You can't create your vision without communication, here's how I do it efficiently.

There are nearly an infinite number of ways to accentuate a person's strengths and minimize flaws or insecurities, it would be impossible to catalogue them all, but what we (as photographers) can master is quickly and subtly getting our clients into the most beneficial poses.

Due to human anatomy there are only 4 ways to move our heads, so lets name them:

1 Turn, this is simplest to explain, it's the same left and right motion we use to look around a room

2 Raise/Lower, this is the motion to look up at the sky or down at the ground, still simple

3 Tilt, this is like placing your ear against your shoulder, people will usually tilt their heads slightly when you ask them to do any other motion, which is why I usually fine-tune the tile last.

4 Turtling is what I have decided to call the last motion, it's not always necessary, most effective generally with large subjects. To achieve this, you want to keep the first 3 above still, and push the plane of the face straight forward toward the camera. In engineering terms, you will cantilever your neck over your chest. This has the effect of drawing up the loose skin and/or fat in the neck. It does not help unless the face is pointed toward the camera, do not use this technique for angled or profile portraits!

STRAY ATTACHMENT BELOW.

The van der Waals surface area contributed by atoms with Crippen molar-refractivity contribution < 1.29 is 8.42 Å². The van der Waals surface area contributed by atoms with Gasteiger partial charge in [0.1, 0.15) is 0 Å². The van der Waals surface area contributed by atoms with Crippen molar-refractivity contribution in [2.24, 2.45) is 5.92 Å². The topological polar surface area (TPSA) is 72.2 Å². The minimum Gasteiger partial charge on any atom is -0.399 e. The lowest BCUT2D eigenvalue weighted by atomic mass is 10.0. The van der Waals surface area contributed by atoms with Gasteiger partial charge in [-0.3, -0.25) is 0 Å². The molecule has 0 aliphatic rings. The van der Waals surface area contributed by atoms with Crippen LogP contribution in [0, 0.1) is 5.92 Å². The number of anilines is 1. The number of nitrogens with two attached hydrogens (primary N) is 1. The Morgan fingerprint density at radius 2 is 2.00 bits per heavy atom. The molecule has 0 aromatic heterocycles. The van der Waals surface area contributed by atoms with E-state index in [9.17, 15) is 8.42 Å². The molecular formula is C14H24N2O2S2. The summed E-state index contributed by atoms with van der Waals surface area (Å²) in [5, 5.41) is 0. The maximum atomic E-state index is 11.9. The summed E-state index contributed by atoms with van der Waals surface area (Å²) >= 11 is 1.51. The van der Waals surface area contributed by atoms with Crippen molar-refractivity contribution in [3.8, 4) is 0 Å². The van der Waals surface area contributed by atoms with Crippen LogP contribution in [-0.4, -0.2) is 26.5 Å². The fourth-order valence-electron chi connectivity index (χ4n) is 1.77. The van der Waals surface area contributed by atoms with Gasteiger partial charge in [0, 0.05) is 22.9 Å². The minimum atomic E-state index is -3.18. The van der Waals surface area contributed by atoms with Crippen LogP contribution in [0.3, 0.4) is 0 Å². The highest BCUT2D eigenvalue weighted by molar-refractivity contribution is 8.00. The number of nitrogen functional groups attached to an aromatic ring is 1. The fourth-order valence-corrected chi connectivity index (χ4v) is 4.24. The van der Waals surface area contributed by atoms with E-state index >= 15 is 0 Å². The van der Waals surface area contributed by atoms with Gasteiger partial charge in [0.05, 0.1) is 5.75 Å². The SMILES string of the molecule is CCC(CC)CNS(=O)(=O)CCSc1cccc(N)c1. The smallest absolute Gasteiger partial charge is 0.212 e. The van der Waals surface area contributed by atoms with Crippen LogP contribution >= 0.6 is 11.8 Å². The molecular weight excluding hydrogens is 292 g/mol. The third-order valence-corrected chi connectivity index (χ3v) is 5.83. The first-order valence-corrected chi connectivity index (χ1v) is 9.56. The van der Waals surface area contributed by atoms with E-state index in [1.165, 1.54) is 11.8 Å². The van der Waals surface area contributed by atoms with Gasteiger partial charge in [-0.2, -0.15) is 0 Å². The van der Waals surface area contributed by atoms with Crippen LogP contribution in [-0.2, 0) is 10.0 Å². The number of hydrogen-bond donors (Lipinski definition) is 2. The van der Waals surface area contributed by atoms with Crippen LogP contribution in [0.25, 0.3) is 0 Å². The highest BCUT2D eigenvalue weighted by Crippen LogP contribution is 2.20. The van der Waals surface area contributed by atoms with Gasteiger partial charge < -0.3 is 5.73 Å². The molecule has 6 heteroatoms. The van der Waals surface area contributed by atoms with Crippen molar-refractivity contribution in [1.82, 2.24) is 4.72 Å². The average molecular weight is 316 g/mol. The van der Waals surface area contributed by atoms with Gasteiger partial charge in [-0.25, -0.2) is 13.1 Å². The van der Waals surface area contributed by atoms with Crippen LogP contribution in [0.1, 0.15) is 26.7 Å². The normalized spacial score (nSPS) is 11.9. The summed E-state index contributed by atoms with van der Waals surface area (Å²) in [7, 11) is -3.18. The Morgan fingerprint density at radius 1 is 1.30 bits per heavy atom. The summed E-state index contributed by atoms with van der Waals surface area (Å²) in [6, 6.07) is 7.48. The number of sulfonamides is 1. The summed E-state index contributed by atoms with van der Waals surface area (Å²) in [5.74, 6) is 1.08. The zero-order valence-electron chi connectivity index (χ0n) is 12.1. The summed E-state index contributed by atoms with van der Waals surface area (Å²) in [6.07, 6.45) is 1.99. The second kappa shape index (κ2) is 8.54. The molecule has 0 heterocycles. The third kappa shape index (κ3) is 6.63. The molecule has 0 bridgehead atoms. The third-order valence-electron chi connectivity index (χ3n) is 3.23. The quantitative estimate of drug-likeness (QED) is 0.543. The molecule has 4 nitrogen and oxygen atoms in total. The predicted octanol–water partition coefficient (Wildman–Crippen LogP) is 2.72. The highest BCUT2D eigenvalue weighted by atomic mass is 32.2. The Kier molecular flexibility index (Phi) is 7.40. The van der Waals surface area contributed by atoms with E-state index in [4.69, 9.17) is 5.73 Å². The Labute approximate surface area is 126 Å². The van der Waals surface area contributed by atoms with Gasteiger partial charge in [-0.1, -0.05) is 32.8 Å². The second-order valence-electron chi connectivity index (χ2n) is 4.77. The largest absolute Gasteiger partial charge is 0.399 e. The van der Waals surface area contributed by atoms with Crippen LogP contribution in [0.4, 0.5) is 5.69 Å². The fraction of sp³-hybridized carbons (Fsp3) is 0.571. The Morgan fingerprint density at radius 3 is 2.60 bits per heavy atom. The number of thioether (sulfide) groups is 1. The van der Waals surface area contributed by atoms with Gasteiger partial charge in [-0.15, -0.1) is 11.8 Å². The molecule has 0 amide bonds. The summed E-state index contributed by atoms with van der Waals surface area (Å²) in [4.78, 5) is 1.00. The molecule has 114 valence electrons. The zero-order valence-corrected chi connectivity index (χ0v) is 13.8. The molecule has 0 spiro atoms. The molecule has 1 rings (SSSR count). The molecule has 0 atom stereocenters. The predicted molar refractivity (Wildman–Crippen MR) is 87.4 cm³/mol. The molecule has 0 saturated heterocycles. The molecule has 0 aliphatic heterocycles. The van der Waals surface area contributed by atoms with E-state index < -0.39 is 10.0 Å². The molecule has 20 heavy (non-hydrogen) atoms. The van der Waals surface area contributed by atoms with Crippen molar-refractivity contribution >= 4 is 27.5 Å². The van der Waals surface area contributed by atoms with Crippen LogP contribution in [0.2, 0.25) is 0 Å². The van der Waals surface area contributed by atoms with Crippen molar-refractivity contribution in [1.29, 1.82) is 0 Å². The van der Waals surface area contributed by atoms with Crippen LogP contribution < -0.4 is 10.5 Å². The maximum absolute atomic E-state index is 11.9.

Now that you know these techniques, the best thing you can do to improve your communication with your subject is to have a "Posing lesson" at the beginning of your shoot. Things to cover:

1 What words you will use when you need them to do each motion

2 Show them how you will move your hands to indicate the direction you want them to move

3 Warn them that posing often feels awkward, but if they just wanted to casually stand there, they wouldn't have to pay a professional ; )

In Posing 102, we will talk more about what to do with your newfound directing skills.